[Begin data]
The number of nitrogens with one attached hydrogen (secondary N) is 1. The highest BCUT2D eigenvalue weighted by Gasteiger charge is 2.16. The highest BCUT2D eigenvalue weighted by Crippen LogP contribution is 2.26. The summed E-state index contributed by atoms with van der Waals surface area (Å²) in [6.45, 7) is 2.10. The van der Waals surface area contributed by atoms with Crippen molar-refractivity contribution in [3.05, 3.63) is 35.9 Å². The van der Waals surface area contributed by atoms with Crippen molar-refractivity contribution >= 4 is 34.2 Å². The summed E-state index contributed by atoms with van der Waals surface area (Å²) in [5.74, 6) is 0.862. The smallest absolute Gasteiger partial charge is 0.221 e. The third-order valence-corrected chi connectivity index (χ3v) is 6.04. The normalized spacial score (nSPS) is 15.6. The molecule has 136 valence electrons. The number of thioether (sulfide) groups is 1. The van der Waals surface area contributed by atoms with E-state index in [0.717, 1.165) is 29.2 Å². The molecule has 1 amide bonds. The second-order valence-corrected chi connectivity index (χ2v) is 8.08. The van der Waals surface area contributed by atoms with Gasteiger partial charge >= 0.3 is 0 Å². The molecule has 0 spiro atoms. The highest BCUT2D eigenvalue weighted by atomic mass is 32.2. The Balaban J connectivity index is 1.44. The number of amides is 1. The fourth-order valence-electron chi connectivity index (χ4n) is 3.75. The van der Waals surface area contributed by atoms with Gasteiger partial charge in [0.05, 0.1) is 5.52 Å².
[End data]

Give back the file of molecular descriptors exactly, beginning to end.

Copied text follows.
The number of nitrogens with one attached hydrogen (secondary N) is 1. The highest BCUT2D eigenvalue weighted by Gasteiger charge is 2.16. The highest BCUT2D eigenvalue weighted by Crippen LogP contribution is 2.26. The summed E-state index contributed by atoms with van der Waals surface area (Å²) in [6.45, 7) is 2.10. The van der Waals surface area contributed by atoms with Crippen molar-refractivity contribution in [3.05, 3.63) is 35.9 Å². The van der Waals surface area contributed by atoms with Crippen molar-refractivity contribution >= 4 is 34.2 Å². The summed E-state index contributed by atoms with van der Waals surface area (Å²) in [5.74, 6) is 0.862. The smallest absolute Gasteiger partial charge is 0.221 e. The third-order valence-corrected chi connectivity index (χ3v) is 6.04. The normalized spacial score (nSPS) is 15.6. The molecule has 136 valence electrons. The number of thioether (sulfide) groups is 1. The van der Waals surface area contributed by atoms with E-state index in [0.717, 1.165) is 29.2 Å². The molecule has 1 amide bonds. The second-order valence-corrected chi connectivity index (χ2v) is 8.08. The van der Waals surface area contributed by atoms with Gasteiger partial charge >= 0.3 is 0 Å². The molecule has 0 spiro atoms. The highest BCUT2D eigenvalue weighted by atomic mass is 32.2. The Balaban J connectivity index is 1.44. The number of amides is 1. The fourth-order valence-electron chi connectivity index (χ4n) is 3.75. The van der Waals surface area contributed by atoms with Gasteiger partial charge in [0.05, 0.1) is 5.52 Å².